The fate of Confederate monuments standing on public property has been a topic of debate — civil and uncivil — during council meetings, in the courts and on streets for almost a year. The businesses currently considering the job are understandably wary: In January, the company originally retained to do the work withdrew after the owner, his family and his employees received death threats. Less than a week later, the owner’s 2014 Lamborghini Huracan, valued at $200,000, was found aflame in a company parking lot. It’s still unclear if the events are related. No arrests have been made.
Then in February, the city removed a list of contractors interested in the project from its website after some reported receiving phone calls or emails that promised the company that did take the job would suffer financially afterward.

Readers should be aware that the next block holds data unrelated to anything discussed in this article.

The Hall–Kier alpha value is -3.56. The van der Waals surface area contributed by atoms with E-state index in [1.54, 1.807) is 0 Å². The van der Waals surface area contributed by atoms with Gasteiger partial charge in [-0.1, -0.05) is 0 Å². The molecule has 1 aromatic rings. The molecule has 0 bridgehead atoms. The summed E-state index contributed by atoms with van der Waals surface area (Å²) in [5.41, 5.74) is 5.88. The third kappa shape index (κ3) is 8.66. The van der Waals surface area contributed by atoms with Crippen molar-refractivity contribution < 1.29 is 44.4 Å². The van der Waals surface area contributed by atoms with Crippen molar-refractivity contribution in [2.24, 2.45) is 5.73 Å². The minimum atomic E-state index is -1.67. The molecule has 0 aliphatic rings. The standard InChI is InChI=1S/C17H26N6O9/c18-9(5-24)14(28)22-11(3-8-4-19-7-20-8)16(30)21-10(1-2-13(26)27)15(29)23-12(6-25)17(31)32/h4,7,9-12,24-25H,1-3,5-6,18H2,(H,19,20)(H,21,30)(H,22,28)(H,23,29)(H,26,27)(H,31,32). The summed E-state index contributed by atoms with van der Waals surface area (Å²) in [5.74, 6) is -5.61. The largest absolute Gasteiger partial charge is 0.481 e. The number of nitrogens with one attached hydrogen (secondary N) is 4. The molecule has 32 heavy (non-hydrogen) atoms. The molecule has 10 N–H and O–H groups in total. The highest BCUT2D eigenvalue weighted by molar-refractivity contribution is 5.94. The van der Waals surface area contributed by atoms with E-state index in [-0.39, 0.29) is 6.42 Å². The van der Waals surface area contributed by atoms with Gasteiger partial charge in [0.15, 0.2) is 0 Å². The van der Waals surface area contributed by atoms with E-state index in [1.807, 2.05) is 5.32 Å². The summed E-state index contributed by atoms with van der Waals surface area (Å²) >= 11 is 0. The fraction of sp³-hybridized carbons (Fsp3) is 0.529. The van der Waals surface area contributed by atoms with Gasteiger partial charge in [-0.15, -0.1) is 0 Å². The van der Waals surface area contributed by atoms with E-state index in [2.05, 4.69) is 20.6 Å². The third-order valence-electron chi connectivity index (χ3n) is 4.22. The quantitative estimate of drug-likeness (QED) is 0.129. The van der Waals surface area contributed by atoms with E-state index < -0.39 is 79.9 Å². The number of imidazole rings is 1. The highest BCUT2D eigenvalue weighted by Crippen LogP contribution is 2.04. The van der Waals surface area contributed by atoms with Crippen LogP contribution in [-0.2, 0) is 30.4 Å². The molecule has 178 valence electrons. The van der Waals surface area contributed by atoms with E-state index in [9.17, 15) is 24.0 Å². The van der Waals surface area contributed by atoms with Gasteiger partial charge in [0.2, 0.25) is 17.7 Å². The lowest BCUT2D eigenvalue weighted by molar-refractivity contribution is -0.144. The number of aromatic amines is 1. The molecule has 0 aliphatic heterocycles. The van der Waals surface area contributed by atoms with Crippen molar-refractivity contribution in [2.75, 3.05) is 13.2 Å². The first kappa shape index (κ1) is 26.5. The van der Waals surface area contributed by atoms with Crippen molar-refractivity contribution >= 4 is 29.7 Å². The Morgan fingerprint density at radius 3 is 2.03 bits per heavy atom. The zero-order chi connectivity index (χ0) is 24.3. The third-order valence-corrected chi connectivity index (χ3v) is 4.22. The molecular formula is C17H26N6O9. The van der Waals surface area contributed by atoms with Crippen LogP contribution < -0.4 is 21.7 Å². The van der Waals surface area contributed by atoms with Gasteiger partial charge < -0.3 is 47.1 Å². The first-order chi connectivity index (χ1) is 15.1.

While those who want to preserve the monuments continue to press their legal options and a recently introduced bill in the state legislature seeks to block the removal, New Orleans Mayor Mitch Landrieu is confident the prominent statues of Confederate Gens. Robert E. Lee and P.G.T. Beauregard and Confederate States of America President Jefferson Davis will soon be removed from public view.